Reporters for CNN, The New York Times, Politico, The Los Angeles Times and BuzzFeed were not allowed into the session in the office of press secretary Sean Spicer, a decision that drew strong protests and led some to boycott the briefing.

READ MORE

Kim Jong-Nam murder: Kuala Lumpur airport safe after toxic checks

26 February

Police have completed a "forensic sweep" of one of the terminals at Kuala Lumpur airport where the exiled half-brother of North Korea's leader was poisoned and killed.

Malaysian officials declared it safe after completing the operation to check for possible traces of a toxic nerve agent suspected to have been used in the attack on Kim Jong-Nam.
The two-hour sweep involved officers from the police's chemical, biological, radiological and nuclear teams, as well as the fire department's hazardous materials unit and the government's atomic energy board.
Senior police official Abdul Samah Mat, who is leading the investigation, declared the terminal a "safe zone" after the no hazardous material was detected.
:: What is VX nerve agent and what does it do?
Officials had previously insisted the airport - which has seen tens of thousands of passengers pass through since the attack nearly two weeks ago - was safe.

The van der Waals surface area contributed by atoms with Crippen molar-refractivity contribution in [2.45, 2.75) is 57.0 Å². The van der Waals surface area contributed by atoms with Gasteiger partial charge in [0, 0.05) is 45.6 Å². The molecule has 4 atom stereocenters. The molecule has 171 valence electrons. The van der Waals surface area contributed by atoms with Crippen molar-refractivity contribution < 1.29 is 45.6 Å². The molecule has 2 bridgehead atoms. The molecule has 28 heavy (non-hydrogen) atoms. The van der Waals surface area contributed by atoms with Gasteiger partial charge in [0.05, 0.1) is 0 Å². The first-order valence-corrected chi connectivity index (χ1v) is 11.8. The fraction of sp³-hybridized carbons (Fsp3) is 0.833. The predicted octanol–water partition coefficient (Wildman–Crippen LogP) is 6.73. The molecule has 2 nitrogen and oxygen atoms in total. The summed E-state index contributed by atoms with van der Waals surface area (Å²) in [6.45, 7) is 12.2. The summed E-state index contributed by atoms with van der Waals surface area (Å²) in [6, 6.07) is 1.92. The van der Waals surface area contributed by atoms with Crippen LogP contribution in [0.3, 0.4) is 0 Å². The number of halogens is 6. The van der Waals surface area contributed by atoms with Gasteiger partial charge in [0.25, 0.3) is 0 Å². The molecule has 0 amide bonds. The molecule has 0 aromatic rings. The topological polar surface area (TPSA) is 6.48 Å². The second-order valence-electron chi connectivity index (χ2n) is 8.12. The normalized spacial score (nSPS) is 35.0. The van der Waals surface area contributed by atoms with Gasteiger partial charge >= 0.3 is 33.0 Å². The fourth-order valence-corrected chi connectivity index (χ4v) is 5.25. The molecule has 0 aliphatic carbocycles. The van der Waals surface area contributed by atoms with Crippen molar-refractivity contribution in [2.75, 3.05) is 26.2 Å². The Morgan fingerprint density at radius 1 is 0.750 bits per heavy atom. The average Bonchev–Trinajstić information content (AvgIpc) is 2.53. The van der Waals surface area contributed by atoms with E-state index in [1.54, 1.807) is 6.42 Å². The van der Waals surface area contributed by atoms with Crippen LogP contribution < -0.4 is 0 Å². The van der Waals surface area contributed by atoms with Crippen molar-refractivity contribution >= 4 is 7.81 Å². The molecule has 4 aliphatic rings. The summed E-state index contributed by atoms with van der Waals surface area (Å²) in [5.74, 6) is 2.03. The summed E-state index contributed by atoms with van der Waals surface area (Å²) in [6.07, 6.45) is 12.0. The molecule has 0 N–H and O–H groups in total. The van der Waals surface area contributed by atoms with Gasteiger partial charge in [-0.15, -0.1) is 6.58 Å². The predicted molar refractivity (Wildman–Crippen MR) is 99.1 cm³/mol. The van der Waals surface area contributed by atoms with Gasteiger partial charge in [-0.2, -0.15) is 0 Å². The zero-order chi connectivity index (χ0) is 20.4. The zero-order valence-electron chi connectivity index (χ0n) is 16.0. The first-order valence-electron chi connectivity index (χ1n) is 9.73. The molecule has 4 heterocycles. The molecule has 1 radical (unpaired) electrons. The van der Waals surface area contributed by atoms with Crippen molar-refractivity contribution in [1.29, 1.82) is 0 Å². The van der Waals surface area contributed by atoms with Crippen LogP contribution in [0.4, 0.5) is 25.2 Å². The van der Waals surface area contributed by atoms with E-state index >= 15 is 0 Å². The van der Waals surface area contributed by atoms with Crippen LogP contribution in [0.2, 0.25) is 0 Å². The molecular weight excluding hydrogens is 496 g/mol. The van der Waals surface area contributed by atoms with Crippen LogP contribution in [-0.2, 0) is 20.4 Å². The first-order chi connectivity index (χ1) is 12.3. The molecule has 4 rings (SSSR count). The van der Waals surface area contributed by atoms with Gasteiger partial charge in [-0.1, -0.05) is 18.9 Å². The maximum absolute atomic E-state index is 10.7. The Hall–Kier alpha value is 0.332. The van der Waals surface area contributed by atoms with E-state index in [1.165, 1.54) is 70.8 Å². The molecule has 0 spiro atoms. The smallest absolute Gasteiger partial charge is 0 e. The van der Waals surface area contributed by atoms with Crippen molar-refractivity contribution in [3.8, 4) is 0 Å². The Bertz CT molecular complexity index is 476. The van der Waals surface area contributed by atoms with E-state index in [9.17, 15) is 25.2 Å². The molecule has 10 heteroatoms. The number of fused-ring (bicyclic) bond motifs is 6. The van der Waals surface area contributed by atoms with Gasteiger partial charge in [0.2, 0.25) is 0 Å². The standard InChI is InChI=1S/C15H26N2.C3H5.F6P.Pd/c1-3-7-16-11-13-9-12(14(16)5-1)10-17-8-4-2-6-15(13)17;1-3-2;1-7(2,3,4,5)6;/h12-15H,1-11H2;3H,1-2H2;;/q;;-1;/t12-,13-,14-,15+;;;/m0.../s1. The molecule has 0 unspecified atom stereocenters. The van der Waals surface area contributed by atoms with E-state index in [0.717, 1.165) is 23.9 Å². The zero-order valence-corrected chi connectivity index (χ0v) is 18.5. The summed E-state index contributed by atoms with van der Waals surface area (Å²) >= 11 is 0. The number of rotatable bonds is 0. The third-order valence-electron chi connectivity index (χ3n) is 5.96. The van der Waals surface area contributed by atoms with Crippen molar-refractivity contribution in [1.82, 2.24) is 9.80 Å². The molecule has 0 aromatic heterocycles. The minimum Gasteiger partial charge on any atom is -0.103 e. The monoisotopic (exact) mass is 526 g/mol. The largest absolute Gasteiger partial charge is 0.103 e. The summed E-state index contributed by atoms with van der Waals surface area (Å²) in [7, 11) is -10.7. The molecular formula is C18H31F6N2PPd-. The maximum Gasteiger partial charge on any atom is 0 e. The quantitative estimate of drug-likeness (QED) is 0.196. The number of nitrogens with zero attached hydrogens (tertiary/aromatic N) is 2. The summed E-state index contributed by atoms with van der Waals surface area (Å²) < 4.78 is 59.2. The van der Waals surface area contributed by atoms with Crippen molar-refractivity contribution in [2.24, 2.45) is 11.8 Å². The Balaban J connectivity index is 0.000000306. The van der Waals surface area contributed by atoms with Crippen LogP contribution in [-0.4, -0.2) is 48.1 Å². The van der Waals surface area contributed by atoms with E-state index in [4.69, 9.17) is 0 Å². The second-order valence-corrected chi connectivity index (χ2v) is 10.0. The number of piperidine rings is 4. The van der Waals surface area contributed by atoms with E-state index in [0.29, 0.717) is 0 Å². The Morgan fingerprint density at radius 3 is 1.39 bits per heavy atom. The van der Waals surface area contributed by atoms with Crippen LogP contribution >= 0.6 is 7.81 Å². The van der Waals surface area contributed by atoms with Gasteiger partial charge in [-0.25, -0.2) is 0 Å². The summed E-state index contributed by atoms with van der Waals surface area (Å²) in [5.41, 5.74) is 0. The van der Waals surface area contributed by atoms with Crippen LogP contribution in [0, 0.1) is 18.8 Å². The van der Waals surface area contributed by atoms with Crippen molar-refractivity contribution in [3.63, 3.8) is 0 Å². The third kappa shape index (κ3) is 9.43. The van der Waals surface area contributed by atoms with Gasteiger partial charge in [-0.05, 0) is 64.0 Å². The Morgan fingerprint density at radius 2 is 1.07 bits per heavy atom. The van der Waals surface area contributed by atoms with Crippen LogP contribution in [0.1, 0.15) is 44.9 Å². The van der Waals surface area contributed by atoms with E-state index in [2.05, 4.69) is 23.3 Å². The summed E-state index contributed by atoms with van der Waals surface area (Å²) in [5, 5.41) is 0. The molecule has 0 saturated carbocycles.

No areas had been cordoned off or protective measures put in place, although officials have said the footsteps of the suspects' were being traced in order to "ensure public safety".
The attack on Mr Kim took place on 13 February.
Health minister Subramaniam Sathasivam said on Sunday that post mortem results suggested that the banned chemical weapon VX nerve agent caused "very serious paralysis" that led to Mr Kim's death.
The VX agent can lead to death very quickly in high doses, he added.
Meanwhile, one of the female suspects arrested for the murder claimed she was paid the equivalent of £72 to carry out what she believed was a "prank".
Indonesian national Siti Aisyah said she had been handed 400 Malaysian ringgits to smear an oily substance - similar to baby oil - onto Mr Kim's face.
The 25-year-old suspect also said she did not want her parents to see her in custody as she did not want them to be "sad" and was worried about their health.